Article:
Gay Fresno - Health
2011 marks the 30th Anniversary of reported AIDS cases. It started in 1981.
The most recent studies have traced HIV back to 1921.
My first experience with HIV & AIDS came as it came to the rest of the world. It was early 1981 (specifically, AIDS was first reported on June 5th, 1981, through the diagnosis of 5 men in Los Angeles). I was barely out of the closet when I heard the nightly news story referencing "gay cancer". It was beyond vague at that point and seemed to be isolated to major metropolitan areas. It started off being reported either by the opportunistic infections which were a result of HIV infection, or as GRID...gay related immune deficiency. The term AIDS was introduced in 1982, after it became apparent that the disease was not isolated to the gay community.
In 1981, although I wasn't a virgin, I wasn't sexually active. Shortly afterward, however, in 1982, I entered into my first relationship with another man, at the same time I came out of the closet. He was much older and as far as I knew, we were monogamous.
About three years later we moved to New Jersey, a stone's throw from New York, one of the epicenters of the burgeoning disease. Still, even though we never practiced safe sex, I assumed we were safe. At the time I didn't consider the fact that his being 15 years older meant I was sleeping with more than just him. Even three years into our relationship, in 1985, HIV and AIDS was fairly vague.
My second relationship was with a man who told me he was HIV positive before we ever had sex. We were adventurous in the one year we he was healthy, half of the two years we were together, but still, I practiced sex safely.
After that I was single for a short time and had a lot of sex, all of it safe. Then I met my current husband who I've been with for 15 years now, also monogamous.
Although I've been as safe as possible, given that HIV broke into the public at virtually the exact moment I came out of the closet as a gay man, it's amazing I've escaped it. A great number of my close friends, too many to count, have not...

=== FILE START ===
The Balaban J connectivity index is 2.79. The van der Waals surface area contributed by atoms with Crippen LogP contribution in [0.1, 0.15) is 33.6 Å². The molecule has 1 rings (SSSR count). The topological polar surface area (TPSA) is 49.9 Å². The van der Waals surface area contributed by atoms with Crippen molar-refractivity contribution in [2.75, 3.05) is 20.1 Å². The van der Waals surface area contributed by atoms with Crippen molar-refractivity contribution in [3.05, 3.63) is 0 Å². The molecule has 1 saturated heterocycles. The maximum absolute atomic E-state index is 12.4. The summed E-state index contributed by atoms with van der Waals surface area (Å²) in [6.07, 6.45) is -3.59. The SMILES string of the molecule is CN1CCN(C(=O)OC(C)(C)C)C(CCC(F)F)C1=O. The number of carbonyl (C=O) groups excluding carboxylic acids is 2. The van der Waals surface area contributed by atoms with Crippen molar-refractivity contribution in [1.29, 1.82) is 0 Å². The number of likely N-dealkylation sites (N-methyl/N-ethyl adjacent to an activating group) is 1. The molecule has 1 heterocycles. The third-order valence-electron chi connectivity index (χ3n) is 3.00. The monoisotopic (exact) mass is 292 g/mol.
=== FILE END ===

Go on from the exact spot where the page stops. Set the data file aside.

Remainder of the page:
Ben was my first...
I moved with my partner to Lake Tahoe in 1985, beginning my 20 year hotel career by taking a management job at a local timeshare. My boss was a 32 year old semi-closeted mama's boy with a 21 year old boyfriend. Ben and I, being the same age and of the same sarcastic temperament, became fast friends. While I'd made the jump from closeted to semi closeted, it was strange to find a slightly younger version of myself, in a more conservative area, who was so free and so open. Ben worked at one of the local casinos.
About a year later, I found myself standing behind Ben, my hands resting on his shoulders, in a local, South Lake Tahoe doctor's office. He hadn't felt well and had gone in for tests. He'd called me to meet him and I found myself in the examination room while we waited for the doctor to return with test results. Ben was nervous, but no more so than anyone waiting in such a situation. I joked, trying to relax him.
What happened after that plays back in slow motion. If anything, it played slower at the time. I can only describe the expression on the doctor's face as he forced himself into the room as absolute terror. His pallor was pale, his eyes, behind a pair of thin, wire framed glasses, were glassy, and he was breaking into a sweat. The nurse behind him was less emotional, her eyes not focused on us, but rather looking down, then darting around the room. She seemed to be an automaton, focused on duties, in direct contrast to the authority in the room. Authority rested with the doctor, who looked like he would faint at any moment.
The doctor fumbled, worked to find words, then blurted out that Ben had AIDS. Those words held a completely different meaning in 1986. Their potency was founded in our location, South Lake Tahoe, which on that issue, at that time, might as well have been some third world nation where running water was hard to find.